If there is one stereotype about Italians that is true, it is this: Italians love to talk about food. Snatches of stolen conversation carry sentences like, “and then add the parmigiana, un filo of olive oil, and put it in the oven,” wafting through the air like the scents of dinner cooking. If you’re eavesdropping and notice the shouting, the grand gestures, the scenes that look like arguments, don’t be alarmed: there’s a good chance they’re just discussing the best way to cook eggplant parmigiana.
Lately, the food-word on the street in Piemonte is all about the vendemmia (grape harvest) and hunting for tartufi (truffles – the mushroom, not the chocolate). Fall is the season for these treasures. All this talk about seasonality reminds me of how Italians instinctively respect and elevate it in their cooking, something that was perfectly illustrated for me with porcini mushrooms and snails not too long ago.
The ragazzo and I traveled to Borgo San Dalmazzo over the summer to escape inferno-like temperatures during Europe’s heat wave. We thought being closer to the Alps would be cooler. It wasn’t. The hiking was hot, hazy, and buggy, so we biked instead, which was breezy until we stopped and were drenched in sweat.
The whole trip, while not exactly stressful, was also not the respite we were hoping for. But it was worth it for dinner at Trattoria La Pernice (Via Valdieri, 52, 12011 Borgo San Dalmazzo).
To set the scene, feast your eyes on this:
Okay, so my food photography may not be professional, but memories of that dish still make my mouth water: it is a tagliata di manzo, beef steak, smothered in just-cooked porcini mushrooms.
Back up a course. For primi, the ragazzo ordered fresh tajarin pasta (a Piemontese specialty) with porcini mushrooms; I ordered green gnocchi with local Raschera cheese. It was all washed down with a crisp Langhe Dolcetto.
The dinner, and particularly the tagliata, was “incredible!!!!” (as my nerdy foodie notes from that evening helpfully describe – maybe it was the wine that had me so descriptive?). The porcini had an intense flavor I’d never tasted before. What made this evening shine, however, was the restaurant owner – porcini appassionato and expert snail hunter.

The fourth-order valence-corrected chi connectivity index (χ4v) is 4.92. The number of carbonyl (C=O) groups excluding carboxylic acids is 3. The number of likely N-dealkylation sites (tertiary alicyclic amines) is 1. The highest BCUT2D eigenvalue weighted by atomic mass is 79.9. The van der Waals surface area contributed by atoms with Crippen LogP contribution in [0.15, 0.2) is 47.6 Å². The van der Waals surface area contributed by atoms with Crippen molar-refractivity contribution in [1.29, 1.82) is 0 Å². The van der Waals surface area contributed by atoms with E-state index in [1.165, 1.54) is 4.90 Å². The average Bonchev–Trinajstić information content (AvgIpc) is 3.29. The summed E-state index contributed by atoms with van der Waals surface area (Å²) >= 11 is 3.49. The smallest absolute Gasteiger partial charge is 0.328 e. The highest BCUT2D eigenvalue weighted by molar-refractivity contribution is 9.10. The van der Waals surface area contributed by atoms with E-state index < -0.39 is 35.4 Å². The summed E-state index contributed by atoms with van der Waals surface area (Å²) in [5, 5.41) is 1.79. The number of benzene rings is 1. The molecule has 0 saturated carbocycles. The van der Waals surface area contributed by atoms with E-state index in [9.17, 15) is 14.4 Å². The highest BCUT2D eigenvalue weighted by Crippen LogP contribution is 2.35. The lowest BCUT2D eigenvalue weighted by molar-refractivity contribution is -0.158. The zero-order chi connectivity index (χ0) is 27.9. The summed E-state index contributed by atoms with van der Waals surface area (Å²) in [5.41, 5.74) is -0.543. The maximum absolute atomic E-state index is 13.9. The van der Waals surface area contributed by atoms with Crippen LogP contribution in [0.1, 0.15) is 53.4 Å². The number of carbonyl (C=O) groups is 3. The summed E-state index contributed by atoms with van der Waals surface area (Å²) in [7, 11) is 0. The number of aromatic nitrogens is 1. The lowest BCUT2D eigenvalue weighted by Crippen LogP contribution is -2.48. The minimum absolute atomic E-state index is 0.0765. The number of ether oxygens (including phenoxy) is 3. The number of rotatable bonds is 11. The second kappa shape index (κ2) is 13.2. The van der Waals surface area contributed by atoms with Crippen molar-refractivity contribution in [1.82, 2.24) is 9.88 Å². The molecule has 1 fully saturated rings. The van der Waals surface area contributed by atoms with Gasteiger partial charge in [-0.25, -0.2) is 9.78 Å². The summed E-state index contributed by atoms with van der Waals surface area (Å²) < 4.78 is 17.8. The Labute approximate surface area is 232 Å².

The restaurant is renowned for its wild-harvested mushrooms and snails. After dinner, I asked if the porcini were all wild-harvested. At the very least, I thought, some of these porcini were cultivated.
“Every morning we go out and find porcini,” the owner assured me. He was a smiling, sincere, almost shy man from Molise, and I would have believed him even if he hadn’t explained all about the hunt. He said that he collects the porcini in this area from June to October. They are intensely flavorful here, and where they grow gives them different flavors and aromas: porcini terroir. Whether they grow under beech, hazelnut, or chestnut trees all result in subtle, different flavors. Porcini that grow in the sunshine “don’t taste much like anything.”
And of course, this close to France’s border, he had an opinion about porcini found over there. “Their flavor is not as intense when they’re from France,” he said, as any self-respecting Italian would.
The small town of Cherasco in the Langhe is famous for its snails that are available year-round. At La Pernice, he said, they only serve them in the winter, starting in late November and finished in January. This is because the colder months are when the snails are sleeping. “Then when you cook them, they aren’t all tense and stressed out,” (poor things). “But sometimes they wake up. When that happens, we let them go again.” They gather snails in the summer, fatten them with aromatic herbs and Alpine vegetation, and plop them in the cooking pot in the winter.
Besides this seasonal and apparently temperamental difference with Cherasco, the lumache – snails – from around Borgo San Dalmazzo are bigger and whiter. The area is famous for its snails, and even hosts the Fiera Fredda della Lumaca – the Snail Fair – since the 1500s. According to prodottitipici.provincia.cuneo.it, the Helix pomatia alpina, commonly called the Mountain Snail, has developed in this southwest corner of Piemonte near the Cuneese and Marittime Alps. This special method of gathering the snails and fattening them up with selected aromatic herbs goes back at least to when the monks lived in the Abbey of Borgo San Dalmazzo.
I’m curious to taste the differences in texture and flavor; in Cherasco, the snails seem to be a cross between mussels and mushrooms. They’re not slimy and not too tough, though have a definite chewiness to them. I guess I’ll have to wait until this winter before tasting the sleeping snail victims of Borgo San Dalmazzo.
Then, the owner smiled and said he had four pet snails kept in a little gabinetto, or cage, back at his home. Strictly not for eating.